Limitations Imposed by NFU Policy
We must begin by exploring how the NFU policy has become a limitation on India’s deterrence capability against the threats posed by Pakistan, China, and other non-state actors. Since both India and Pakistan went on to become nuclear-power states, we see that unlike India, Pakistan doesn’t endorse NFU of nuclear weapons which has helped Pakistan to overcome the edge that India possesses in terms of conventional military strength. Pakistan has successfully exploited India’s NFU policy through waging covert low intensity warfare such as militancy and infiltration, and any attempt for a conventional military response from India’s end has been stymied by Pakistan’s blackmail of a nuclear attack. This was witnessed in the case of Parliament attack in 2001 & Mumbai attack in 2008.
The other important concern that India’s security faces is that, in recent years, many terror groups have been making attempts to access nuclear weapons. Matthew Bun – an American nuclear policy analyst – in his research has documented that Osama bin Laden had once said that acquiring nuclear & chemical weapons was a religious duty. Terror groups, such as Al-Qaeda, have made attempts to buy stolen nuclear material in their pursuit to make a nuclear weapon. According to US intelligence agencies shortly before the 9/11 attacks two Pakistani nuclear scientists who were extremist sympathizers met with Laden and Ayman al-Zawahiri to discuss about making a nuclear weapon .
Now, in a hypothetical situation, if one were to consider that Pakistan gives necessary support to these terror groups to access & use nuclear weapons against the Indian state, in such a scenario India will have to provide sufficient evidence to prove Pakistan’s involvement before undertaking any nuclear strike against Pakistan. The other important point that has to be noted is that the nuclear deterrence based on Mutually Assured Destruction (MAD) holds good only between two nation states, and doesn’t deter non-state actors such as terror groups from using nuclear weapons. Hence, India should keep an open option of a preemptive strike.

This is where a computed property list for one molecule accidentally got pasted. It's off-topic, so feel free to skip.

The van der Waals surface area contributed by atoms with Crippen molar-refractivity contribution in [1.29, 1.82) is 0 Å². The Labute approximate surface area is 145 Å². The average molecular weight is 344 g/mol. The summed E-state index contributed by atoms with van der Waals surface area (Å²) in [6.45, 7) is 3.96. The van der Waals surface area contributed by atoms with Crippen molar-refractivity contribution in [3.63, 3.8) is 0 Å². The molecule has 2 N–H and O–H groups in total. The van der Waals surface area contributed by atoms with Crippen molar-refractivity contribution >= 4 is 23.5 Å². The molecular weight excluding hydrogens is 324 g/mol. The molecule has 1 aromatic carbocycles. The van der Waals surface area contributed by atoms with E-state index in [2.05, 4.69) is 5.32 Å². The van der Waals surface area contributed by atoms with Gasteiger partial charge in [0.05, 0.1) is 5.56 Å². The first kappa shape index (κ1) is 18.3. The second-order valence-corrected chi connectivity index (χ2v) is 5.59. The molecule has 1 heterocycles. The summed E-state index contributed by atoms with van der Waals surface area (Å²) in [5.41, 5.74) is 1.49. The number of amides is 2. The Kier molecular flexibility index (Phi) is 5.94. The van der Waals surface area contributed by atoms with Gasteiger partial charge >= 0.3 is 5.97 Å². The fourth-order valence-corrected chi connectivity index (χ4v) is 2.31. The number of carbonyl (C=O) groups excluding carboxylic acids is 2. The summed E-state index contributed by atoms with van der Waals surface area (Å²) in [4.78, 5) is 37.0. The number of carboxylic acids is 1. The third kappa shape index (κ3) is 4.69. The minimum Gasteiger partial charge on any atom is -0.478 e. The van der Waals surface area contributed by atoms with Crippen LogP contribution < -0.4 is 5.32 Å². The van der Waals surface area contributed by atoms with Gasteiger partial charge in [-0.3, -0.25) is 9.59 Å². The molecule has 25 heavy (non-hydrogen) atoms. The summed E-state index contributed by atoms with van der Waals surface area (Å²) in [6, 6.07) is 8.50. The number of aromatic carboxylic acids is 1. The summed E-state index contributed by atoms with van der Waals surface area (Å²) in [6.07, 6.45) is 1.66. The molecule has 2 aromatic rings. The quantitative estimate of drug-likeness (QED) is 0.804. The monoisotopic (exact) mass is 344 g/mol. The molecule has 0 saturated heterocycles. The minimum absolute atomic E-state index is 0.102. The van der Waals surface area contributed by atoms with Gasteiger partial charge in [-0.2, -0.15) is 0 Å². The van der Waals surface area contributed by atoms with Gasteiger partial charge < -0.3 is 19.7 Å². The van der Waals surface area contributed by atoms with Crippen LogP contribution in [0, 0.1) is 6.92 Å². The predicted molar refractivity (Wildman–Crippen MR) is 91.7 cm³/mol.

In China’s case, we see that, India’s NFU policy is futile in addressing the security challenges posed by Beijing, even though China was the first nuclear armed state to moot for an NFU policy. NFU shifts the balance in favor of China, as China has the edge over India, in terms of conventional military strength. According to Lowy Institute’s Asia Power Index (which ranks countries based on military capabilities, economic resources & diplomatic influence) India lags behind China in every geopolitical metric.
The disparity in conventional military capabilities between India & China has been widening over the years. For instance, China’s defense budget in year 2019 was $177.61 billion, whereas during same period, India’s defense budget has been valued at $66.9 billion, according to the Stockholm International Peace Research Institute (SIPRI). We see that, Chinese defense budget is almost three times the size of India’s. India’s very own Comptroller and Auditor General (CAG) report has raised a red flag over India’s defense preparedness. For instance, India, at the current rate of defense procurement, could end up with only 22 squadrons, whereas Indian Air Force, needs 42 squadrons of jet, around 750 aircrafts to defend against a two-pronged attack from China & Pakistan. China nearly has one million more troops, five times more submarines and nearly twice as many warships than India. This shows that the conventional military power is heavily stacked in China’s favor, and India should device a strategy to deter a belligerent China along its border.